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Much like Richard Lester’s Musketeer films, this effort has it’s tongue firmly planted in it’s cheek. From it’s opening scene to it’s closing McDowell is hardly ever off the screen. He delivers an energetic performance that is both comedic and raunchy. He gets to play Errol Flynn in a lengthy duel with Bates despite doing his best to flee the situation. Once again he’ll find himself a hero by circumstance.

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Reed is best at being Reed. Brutish and imposing. Not a man to tangle with. Alan Bates shines here and develops a cautious friendship with McDowell despite their often being at odds. Florinda Balkan as the woman who comes and goes in McDowell’s life plays it deliciously with a hint of nastiness that only a wooden brush against the buttocks can define.

The cast is sprinkled with a who’s who of British cinema. Along with a pre-stardom Bob Hoskins we have Alistair Sim, Lionel Jeffries and Joss Ackland dropping in for added flavor.

The location filming adds an immense beauty to the backdrop for McDowell’s adventures including the Castle Linderhof in Bavaria. A place I know well from jigsaw puzzles my Mother worked on over the years.

castle

Looking back it’s unfortunate that there wasn’t a follow up to the Flashman adventures as it’s clearly a role that suits McDowell’s cheeky take on the character.

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So if you’re looking for a different view on the British Empire, look no further than the wild adventures of Malcolm McDowell in the only film version from the series of Flashman novels.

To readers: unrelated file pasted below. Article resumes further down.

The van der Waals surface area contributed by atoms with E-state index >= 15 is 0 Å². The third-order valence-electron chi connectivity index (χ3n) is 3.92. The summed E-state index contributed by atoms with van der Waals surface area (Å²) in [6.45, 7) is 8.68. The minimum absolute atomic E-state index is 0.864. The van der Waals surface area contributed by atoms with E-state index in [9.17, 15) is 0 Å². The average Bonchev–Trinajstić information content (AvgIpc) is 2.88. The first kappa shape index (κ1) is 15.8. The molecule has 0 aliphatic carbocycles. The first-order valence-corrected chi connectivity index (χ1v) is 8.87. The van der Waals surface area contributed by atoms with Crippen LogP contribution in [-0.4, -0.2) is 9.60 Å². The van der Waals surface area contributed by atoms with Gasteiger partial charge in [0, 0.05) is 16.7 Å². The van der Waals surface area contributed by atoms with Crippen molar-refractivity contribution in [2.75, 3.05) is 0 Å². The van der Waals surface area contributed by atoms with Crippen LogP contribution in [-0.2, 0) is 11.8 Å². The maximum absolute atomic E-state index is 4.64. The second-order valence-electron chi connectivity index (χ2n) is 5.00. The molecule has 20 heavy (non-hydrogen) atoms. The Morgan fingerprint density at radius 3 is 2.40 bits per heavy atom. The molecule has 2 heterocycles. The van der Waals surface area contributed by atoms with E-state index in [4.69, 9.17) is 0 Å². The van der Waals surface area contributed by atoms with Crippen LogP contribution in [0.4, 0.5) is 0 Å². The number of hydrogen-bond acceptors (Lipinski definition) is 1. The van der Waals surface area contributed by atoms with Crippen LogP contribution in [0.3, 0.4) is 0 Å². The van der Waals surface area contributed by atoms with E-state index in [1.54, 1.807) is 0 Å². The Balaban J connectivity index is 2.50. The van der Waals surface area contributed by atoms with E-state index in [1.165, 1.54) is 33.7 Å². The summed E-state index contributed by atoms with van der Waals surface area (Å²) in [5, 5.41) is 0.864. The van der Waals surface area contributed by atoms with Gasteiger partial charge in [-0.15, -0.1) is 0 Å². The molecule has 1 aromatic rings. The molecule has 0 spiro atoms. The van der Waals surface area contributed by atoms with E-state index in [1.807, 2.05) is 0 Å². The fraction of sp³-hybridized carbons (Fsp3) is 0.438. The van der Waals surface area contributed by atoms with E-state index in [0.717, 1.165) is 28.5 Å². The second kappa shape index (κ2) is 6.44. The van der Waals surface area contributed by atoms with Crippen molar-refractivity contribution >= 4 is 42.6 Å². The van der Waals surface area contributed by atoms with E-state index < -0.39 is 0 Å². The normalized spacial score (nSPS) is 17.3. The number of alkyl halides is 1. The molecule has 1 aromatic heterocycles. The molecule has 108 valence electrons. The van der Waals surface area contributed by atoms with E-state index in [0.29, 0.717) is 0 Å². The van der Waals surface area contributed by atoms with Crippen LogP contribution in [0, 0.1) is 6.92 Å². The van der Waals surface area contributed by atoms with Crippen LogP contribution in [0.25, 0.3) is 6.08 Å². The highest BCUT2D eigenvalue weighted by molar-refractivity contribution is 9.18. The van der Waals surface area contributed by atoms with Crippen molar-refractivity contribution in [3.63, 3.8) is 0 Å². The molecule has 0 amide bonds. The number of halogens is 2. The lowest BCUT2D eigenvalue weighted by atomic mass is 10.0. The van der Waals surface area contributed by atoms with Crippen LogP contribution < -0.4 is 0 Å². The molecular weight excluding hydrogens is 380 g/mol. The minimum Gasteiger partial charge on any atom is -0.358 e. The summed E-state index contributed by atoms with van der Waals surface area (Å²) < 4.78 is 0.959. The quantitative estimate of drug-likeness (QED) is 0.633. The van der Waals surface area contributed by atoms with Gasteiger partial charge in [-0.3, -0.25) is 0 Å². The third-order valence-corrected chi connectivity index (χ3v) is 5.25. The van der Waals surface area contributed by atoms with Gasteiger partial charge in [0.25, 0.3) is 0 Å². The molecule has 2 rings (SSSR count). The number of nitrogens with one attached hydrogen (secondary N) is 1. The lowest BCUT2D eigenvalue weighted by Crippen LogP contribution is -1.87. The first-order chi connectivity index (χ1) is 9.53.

18 Comments »

  1. I love Lester’s detached irony and his collaboration with Fraser and great fun though it’s easy to see why this did less well commercially than the MUSKETEER films – a film definitely worth reclaiming! Thanks, great review.

  2. Haven’t seen this but you know I love Reed and McDowell so it will get on my screen sooner or later. Florinda Bolkan had quite a run in those years. Great pick to add to the blogathon.

    • That is ironic. I have read the first book. The movie gives it a quick 5 minute narrative to bring us up to his current adventure in a flashback to bring the viewer up to speed. If u see it let me know what u think and if Malcolm fits the bill.

  3. First impressions suggest there are a LOT of moustaches in this film 😉 I love the way this pokes fun at the British stereotype whilst reinforcing it at the same time. Now I understand why the world has such a view of Britain, even though it couldn’t be further from the truth!

  4. Usually Richard Lester’s particular brand of droll, ironic period piece is just my cup of tea (love his Musketeer films, which of course Fraser’s scripted), but this one left me a bit cold, frankly. It looks great, and has many fine set-pieces, but I find McDowell’s take on Flashman cold, reptilian and far less likable than the one found in Fraser’s novels.

    That said, I ‘m very glad to see you cover this film for the blogathon. It’s such a perfect, if little-discussed, choice. Great review, thanks so much for taking part in the ‘thon!

    • Many times it’s the novel image vs. the screen image. I have only read the first novel after falling for this film. Strikes my funny bone on the right direction I guess. Something just too funny seeing McDowell taunt the brutish Reed while standing behind English aristocracy.
      Thanks for checking in.